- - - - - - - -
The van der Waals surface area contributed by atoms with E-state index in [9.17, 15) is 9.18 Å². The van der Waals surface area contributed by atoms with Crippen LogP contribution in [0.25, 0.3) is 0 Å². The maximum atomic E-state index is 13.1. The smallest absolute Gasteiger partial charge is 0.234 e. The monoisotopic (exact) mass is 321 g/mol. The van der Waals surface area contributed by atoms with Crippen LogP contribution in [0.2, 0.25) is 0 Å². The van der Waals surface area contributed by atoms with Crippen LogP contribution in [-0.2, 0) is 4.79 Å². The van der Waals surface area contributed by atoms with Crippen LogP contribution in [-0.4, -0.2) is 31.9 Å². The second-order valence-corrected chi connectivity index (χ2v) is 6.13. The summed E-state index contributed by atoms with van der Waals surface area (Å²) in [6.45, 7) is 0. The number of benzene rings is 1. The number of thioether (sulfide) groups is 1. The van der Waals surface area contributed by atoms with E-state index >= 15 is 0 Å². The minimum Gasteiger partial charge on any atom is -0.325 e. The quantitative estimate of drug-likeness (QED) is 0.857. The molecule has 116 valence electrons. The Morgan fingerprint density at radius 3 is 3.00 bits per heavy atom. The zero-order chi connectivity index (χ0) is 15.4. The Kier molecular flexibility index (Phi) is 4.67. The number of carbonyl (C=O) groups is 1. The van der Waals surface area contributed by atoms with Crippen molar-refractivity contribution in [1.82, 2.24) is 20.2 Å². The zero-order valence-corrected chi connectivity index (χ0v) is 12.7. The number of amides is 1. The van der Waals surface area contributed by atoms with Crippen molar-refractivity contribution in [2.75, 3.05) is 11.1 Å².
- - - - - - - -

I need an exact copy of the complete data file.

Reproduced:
The van der Waals surface area contributed by atoms with E-state index in [9.17, 15) is 9.18 Å². The van der Waals surface area contributed by atoms with Crippen LogP contribution in [0.25, 0.3) is 0 Å². The maximum atomic E-state index is 13.1. The smallest absolute Gasteiger partial charge is 0.234 e. The monoisotopic (exact) mass is 321 g/mol. The van der Waals surface area contributed by atoms with Crippen LogP contribution in [0.2, 0.25) is 0 Å². The van der Waals surface area contributed by atoms with Crippen LogP contribution in [-0.2, 0) is 4.79 Å². The van der Waals surface area contributed by atoms with Crippen LogP contribution in [-0.4, -0.2) is 31.9 Å². The second-order valence-corrected chi connectivity index (χ2v) is 6.13. The summed E-state index contributed by atoms with van der Waals surface area (Å²) in [6.45, 7) is 0. The number of benzene rings is 1. The number of thioether (sulfide) groups is 1. The van der Waals surface area contributed by atoms with E-state index >= 15 is 0 Å². The minimum Gasteiger partial charge on any atom is -0.325 e. The quantitative estimate of drug-likeness (QED) is 0.857. The molecule has 116 valence electrons. The Morgan fingerprint density at radius 3 is 3.00 bits per heavy atom. The zero-order chi connectivity index (χ0) is 15.4. The Kier molecular flexibility index (Phi) is 4.67. The number of carbonyl (C=O) groups is 1. The van der Waals surface area contributed by atoms with Crippen molar-refractivity contribution in [1.82, 2.24) is 20.2 Å². The zero-order valence-corrected chi connectivity index (χ0v) is 12.7. The number of amides is 1. The van der Waals surface area contributed by atoms with Crippen molar-refractivity contribution in [2.75, 3.05) is 11.1 Å².